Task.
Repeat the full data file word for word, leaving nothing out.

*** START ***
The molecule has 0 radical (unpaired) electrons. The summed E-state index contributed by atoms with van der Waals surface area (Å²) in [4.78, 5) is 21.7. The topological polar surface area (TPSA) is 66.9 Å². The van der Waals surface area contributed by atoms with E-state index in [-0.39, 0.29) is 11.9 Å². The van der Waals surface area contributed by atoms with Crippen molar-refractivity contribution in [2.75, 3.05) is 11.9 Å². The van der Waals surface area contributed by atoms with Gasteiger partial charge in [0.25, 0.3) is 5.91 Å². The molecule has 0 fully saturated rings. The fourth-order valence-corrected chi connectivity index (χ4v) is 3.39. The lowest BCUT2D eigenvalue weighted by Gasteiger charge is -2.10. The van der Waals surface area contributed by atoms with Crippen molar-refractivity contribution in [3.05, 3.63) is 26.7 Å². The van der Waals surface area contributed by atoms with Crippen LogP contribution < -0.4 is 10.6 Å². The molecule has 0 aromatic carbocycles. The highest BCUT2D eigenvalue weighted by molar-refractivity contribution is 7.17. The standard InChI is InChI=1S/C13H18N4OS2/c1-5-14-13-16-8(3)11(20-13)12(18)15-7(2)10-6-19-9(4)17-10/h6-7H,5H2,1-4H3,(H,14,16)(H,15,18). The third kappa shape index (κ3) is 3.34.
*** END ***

The molecule has 0 radical (unpaired) electrons. The summed E-state index contributed by atoms with van der Waals surface area (Å²) in [4.78, 5) is 21.7. The topological polar surface area (TPSA) is 66.9 Å². The van der Waals surface area contributed by atoms with E-state index in [-0.39, 0.29) is 11.9 Å². The van der Waals surface area contributed by atoms with Crippen molar-refractivity contribution in [2.75, 3.05) is 11.9 Å². The van der Waals surface area contributed by atoms with Gasteiger partial charge in [0.25, 0.3) is 5.91 Å². The molecule has 0 fully saturated rings. The fourth-order valence-corrected chi connectivity index (χ4v) is 3.39. The lowest BCUT2D eigenvalue weighted by Gasteiger charge is -2.10. The van der Waals surface area contributed by atoms with Crippen molar-refractivity contribution in [3.05, 3.63) is 26.7 Å². The van der Waals surface area contributed by atoms with Crippen LogP contribution < -0.4 is 10.6 Å². The molecule has 0 aromatic carbocycles. The highest BCUT2D eigenvalue weighted by molar-refractivity contribution is 7.17. The standard InChI is InChI=1S/C13H18N4OS2/c1-5-14-13-16-8(3)11(20-13)12(18)15-7(2)10-6-19-9(4)17-10/h6-7H,5H2,1-4H3,(H,14,16)(H,15,18). The third kappa shape index (κ3) is 3.34.